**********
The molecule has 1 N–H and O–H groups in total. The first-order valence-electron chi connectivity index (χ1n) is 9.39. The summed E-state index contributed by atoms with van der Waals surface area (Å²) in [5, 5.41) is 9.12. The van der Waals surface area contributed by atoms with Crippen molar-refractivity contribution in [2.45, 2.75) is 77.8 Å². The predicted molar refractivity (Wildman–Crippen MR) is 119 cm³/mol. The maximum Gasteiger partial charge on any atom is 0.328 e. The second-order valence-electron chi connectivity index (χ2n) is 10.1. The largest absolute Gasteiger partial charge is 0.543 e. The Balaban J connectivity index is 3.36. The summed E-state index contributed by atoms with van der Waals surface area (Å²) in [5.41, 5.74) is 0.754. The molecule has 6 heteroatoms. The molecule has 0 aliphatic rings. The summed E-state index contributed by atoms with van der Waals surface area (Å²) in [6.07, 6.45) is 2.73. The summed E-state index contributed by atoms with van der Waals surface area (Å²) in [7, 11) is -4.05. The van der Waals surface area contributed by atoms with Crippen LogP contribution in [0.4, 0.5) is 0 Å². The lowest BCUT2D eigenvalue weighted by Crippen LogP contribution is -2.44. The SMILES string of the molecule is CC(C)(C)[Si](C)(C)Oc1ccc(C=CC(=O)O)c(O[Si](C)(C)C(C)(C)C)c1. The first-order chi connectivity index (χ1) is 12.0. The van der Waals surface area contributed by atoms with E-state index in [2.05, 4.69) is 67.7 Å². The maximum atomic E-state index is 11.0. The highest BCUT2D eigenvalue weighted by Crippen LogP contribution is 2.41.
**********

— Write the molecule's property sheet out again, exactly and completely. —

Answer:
The molecule has 1 N–H and O–H groups in total. The first-order valence-electron chi connectivity index (χ1n) is 9.39. The summed E-state index contributed by atoms with van der Waals surface area (Å²) in [5, 5.41) is 9.12. The van der Waals surface area contributed by atoms with Crippen molar-refractivity contribution in [2.45, 2.75) is 77.8 Å². The predicted molar refractivity (Wildman–Crippen MR) is 119 cm³/mol. The maximum Gasteiger partial charge on any atom is 0.328 e. The second-order valence-electron chi connectivity index (χ2n) is 10.1. The largest absolute Gasteiger partial charge is 0.543 e. The Balaban J connectivity index is 3.36. The summed E-state index contributed by atoms with van der Waals surface area (Å²) in [5.41, 5.74) is 0.754. The molecule has 6 heteroatoms. The molecule has 0 aliphatic rings. The summed E-state index contributed by atoms with van der Waals surface area (Å²) in [6.07, 6.45) is 2.73. The summed E-state index contributed by atoms with van der Waals surface area (Å²) in [7, 11) is -4.05. The van der Waals surface area contributed by atoms with Crippen LogP contribution in [0.4, 0.5) is 0 Å². The lowest BCUT2D eigenvalue weighted by Crippen LogP contribution is -2.44. The SMILES string of the molecule is CC(C)(C)[Si](C)(C)Oc1ccc(C=CC(=O)O)c(O[Si](C)(C)C(C)(C)C)c1. The first-order chi connectivity index (χ1) is 12.0. The van der Waals surface area contributed by atoms with E-state index in [2.05, 4.69) is 67.7 Å². The maximum atomic E-state index is 11.0. The highest BCUT2D eigenvalue weighted by Crippen LogP contribution is 2.41.